For example, applying a negative electric charge under a microcapsule may repel all positively charged particles in the microcapsule to the top of the microcapsule, and the microcapsule may appear to be the color of the positively charged particles. In some embodiments, the electronic paper display may be configured to be translucent. This is partly illustrated in patent FIGS. 4a/b and 6a/b above.
An electronic paper display could display visual content in black-and-white or grayscale. In some embodiments, the electronic paper display could display visual content in color at any suitable brightness level or resolution. In some embodiments, the brightness level or resolution of the electronic paper display could be adjusted by a user (e.g., through display configuration options).
How Switching Display Modes will be Handled
Apple describes various triggers that would automatically switch your display from video to e-paper. For example, an iPhone may analyze visual content to determine one or more features of the visual content and then, based on the determined one or more features, display the visual content on the electronic paper display, the video display and, believe it or not, a combination thereof.
Example #1: when visual content has a simple color composition, the iPhone could provide the visual content through the electronic paper display in black-and-white or grayscale. Continuing the example, when visual content has a complex color composition, the iPhone could provide the visual content through its video display in robust color. In this manner, the iPhone could provide visual content on a display appropriate for the color composition of the content.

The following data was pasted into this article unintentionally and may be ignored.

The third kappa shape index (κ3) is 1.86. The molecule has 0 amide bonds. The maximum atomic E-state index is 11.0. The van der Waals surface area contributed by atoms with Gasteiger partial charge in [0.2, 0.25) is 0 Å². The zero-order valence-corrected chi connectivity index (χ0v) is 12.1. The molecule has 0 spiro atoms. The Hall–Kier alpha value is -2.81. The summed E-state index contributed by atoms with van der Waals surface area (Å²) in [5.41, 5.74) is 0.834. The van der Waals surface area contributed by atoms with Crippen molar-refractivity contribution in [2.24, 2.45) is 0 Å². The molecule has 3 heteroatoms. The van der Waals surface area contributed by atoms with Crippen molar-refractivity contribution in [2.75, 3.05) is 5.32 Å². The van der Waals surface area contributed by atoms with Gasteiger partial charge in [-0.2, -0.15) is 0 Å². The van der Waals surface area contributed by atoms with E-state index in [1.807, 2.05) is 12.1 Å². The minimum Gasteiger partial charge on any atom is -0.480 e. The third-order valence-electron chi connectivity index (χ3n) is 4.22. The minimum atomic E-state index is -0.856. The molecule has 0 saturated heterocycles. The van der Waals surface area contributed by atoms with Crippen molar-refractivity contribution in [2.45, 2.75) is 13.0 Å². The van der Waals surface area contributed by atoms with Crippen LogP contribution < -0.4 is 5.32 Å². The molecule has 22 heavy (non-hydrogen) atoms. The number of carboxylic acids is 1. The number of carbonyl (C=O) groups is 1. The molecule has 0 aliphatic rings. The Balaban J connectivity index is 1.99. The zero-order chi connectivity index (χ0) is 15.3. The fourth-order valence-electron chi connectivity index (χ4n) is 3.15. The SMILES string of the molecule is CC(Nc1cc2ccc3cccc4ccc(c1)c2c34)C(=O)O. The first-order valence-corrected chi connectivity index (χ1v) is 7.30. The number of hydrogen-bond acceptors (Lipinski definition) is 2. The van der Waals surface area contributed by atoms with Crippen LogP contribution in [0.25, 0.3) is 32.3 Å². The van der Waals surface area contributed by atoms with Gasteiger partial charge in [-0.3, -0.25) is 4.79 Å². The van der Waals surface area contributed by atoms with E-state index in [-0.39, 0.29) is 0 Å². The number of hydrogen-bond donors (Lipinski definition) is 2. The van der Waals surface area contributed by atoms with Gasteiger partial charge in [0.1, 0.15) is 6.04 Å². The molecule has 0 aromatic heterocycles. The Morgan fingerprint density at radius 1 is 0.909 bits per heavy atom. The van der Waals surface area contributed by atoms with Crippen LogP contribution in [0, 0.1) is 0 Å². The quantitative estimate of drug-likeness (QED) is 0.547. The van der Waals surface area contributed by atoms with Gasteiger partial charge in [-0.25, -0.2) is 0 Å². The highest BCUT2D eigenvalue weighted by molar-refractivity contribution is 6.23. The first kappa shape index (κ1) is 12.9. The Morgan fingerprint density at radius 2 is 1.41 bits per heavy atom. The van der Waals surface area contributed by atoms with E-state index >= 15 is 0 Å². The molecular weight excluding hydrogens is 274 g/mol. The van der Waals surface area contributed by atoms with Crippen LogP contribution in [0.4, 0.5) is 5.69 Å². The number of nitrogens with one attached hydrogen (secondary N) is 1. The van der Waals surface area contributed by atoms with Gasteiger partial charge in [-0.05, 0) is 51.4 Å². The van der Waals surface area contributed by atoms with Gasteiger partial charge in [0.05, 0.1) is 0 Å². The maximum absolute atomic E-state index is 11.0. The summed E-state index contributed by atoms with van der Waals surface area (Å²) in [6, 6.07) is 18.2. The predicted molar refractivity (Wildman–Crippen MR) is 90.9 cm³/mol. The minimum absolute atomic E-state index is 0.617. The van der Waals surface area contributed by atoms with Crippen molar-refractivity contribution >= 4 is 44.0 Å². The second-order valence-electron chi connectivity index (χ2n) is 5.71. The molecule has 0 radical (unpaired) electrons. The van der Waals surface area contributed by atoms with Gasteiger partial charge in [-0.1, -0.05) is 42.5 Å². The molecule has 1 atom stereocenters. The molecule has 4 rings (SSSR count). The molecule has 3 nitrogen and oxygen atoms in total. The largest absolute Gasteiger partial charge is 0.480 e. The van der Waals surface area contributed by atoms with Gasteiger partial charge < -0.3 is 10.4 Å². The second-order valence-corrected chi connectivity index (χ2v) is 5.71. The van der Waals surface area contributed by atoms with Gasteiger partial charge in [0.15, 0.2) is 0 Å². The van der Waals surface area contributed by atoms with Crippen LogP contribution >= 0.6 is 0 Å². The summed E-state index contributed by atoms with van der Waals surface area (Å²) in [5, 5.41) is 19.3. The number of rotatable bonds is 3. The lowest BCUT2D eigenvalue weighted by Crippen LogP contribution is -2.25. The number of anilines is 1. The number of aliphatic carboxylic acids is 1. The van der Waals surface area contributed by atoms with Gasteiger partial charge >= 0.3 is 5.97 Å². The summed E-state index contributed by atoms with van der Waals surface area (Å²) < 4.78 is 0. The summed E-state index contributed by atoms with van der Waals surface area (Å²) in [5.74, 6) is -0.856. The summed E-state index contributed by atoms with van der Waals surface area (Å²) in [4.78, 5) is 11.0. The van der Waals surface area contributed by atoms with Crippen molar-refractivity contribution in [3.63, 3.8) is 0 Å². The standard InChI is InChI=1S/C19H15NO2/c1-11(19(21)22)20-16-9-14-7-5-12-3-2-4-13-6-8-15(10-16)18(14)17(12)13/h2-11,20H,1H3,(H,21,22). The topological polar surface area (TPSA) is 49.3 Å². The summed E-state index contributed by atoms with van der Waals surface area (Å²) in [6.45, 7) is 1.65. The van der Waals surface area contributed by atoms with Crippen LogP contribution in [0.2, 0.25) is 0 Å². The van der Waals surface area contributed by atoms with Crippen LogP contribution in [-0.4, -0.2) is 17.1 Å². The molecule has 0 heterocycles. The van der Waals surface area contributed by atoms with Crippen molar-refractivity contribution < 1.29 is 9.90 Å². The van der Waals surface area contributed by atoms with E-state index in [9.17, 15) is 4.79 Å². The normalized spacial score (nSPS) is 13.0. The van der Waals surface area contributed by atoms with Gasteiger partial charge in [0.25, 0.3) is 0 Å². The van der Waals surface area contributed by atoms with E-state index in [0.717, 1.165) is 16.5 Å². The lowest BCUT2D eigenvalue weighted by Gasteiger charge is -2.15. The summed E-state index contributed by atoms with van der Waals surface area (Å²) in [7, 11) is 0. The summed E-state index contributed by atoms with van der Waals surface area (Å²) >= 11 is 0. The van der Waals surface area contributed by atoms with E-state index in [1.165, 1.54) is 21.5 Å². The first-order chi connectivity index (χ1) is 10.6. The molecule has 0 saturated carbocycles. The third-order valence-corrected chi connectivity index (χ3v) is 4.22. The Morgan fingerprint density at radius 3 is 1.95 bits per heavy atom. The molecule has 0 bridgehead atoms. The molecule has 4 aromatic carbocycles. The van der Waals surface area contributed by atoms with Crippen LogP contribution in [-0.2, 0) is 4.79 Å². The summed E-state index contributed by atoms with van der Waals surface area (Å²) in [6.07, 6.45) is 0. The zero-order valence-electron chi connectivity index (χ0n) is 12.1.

Example #2: when visual content has a low rate of change (e.g., relatively static content such as text), the iPhone could provide the visual content through the electronic paper display. Continuing the example, when visual content has a high rate of change (e.g., relatively dynamic content such as video), the iPhone could provide the visual content through its video display.
Split Screen Hybrid Display
In some embodiments, a composite display may include regions that could be independently switched between a portion of an electronic paper display and a portion of a video display. For example, a composite display may be divided into quadrants and each quadrant may be independently switching between a corresponding region of an electronic paper display and a corresponding region of a video display.
Apple's patent FIG. 3 shown below is a schematic view of an iPhone for switching between an electronic paper display and a video display.
Apple's patent FIG. 7 is a schematic view of an illustrative display for configuring a device to switch between electronic paper and video displays
Apple credits Gloria Lin and Andrew Hodge as the inventors of patent application 20110080417, originally filed in Q4 2009.
Notice: Patently Apple presents only a brief summary of patents with associated graphic(s) for journalistic news purposes as each such patent application is revealed by the U.S. Patent & Trade Office. Readers are cautioned that the full text of any patent application should be read in its entirety for further details. Patents shouldn't be digested as rumors or fast-tracked according to rumor time tables. Apple patents represent true research that could lead to future products and should be understood in that light. About Comments: Patently Apple reserves the right to post, dismiss or edit comments.
Here are Some Great Community Sites that are Covering our Original Report
MacSurfer, Apple Investor News, Google Reader, UpgradeOSX, iPhone World Canada, CBS MarketWatch, MacTech, Petanews Germany, MacDailyNews, MacRumors, 9to5 Mac, OS X Daily, Mela blog Italy, Redmond Pie, Macmagazine Brazil, Phones Review UK, TiStory Korea, iPhone Download Blog, Glass Box Korean, PC Magazine, Pocketnow, ITProPortal UK, iPhoneros Cost Rica, Mi iPod Touch Spanish, Macpages Russia, Bitscloud, Teknologi Inilah Indonesia, Tainted Green, Zive Czech Republic, UltiMovil Spain, iLounge, YuYuLaw China, Future Documents Xerox, and more.